The Bushmen of the Kalahari are without a doubt a unique culture of people. Bushmen refer to themselves by the tribe they are associated with instead of the term 'Bushmen.' For many years they upheld a hunter/gatherer status, though they could have advanced economically. There exists a cultural spirit that motivates the Bushmen to maintain their traditional hunter/gatherer ways. The Bushmen are know to divide into different bands, which are usually distantly related. The size of each band is usually a direct correlation to the availability of food. These bands then choose leaders, which are commonly referred to as 'headmen.' The headmen are typically the most skilled hunter of the band, and is known for bringing in the greatest amount of food.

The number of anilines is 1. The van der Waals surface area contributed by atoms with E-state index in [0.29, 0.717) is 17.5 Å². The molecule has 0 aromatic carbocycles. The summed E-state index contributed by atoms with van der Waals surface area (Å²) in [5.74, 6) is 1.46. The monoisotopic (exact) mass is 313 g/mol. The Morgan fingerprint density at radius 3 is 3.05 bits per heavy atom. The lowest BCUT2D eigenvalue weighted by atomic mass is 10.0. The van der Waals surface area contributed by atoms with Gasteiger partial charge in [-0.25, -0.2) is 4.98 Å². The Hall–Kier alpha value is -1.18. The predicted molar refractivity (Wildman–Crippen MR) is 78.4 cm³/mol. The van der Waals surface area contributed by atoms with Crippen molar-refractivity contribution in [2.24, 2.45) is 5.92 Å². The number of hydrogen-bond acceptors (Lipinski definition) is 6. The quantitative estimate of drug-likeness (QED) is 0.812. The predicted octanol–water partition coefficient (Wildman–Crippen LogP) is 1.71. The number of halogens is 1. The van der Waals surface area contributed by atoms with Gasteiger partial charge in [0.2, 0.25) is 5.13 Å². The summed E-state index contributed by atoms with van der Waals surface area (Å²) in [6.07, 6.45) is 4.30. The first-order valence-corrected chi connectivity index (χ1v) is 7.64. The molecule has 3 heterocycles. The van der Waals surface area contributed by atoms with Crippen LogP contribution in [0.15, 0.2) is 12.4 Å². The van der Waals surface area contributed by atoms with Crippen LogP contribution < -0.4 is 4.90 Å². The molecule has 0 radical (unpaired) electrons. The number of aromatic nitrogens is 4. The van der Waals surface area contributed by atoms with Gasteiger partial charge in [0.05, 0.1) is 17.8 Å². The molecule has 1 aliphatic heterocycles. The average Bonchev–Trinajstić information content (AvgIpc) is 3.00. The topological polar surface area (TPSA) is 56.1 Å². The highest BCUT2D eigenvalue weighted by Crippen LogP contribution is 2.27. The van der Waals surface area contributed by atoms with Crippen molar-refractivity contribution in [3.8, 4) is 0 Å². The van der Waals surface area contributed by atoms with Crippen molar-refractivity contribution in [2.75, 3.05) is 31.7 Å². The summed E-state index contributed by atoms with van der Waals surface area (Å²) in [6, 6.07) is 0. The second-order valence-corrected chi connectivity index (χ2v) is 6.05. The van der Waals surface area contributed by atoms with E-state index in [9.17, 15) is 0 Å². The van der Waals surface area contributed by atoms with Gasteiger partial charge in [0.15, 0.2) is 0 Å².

Much to the dismay of many, it is actually the women of the Kalahari that bring in the majority of the food to the band. The women do not assist the men on hunts, however, as there are strict rules of sexuality and expression among the Bushmen.
Feminine fluids are thought to have a negative impact on a hunt. There are usually formal weddings, pre-arranged at birth. Prior to a wedding however, a groom must hunt for the family of the bride as a sort of dowry.
Religion is also a very important aspect of the Bushmen culture. The Bushmen are polytheistic animists. The most important ritualistic aspect of their religion is dance. Young Bushmen males are expected to become Shamins, that is, spiritual healers. The Bushmen rely on post-pardom abstinence as a form of birth control, and therefore the ages of Bushmen children in given families tend to be widely spaced. The culture of the Kalahari Bushmen is very regimented in that there are set ways in which to go about many things. This type of culture...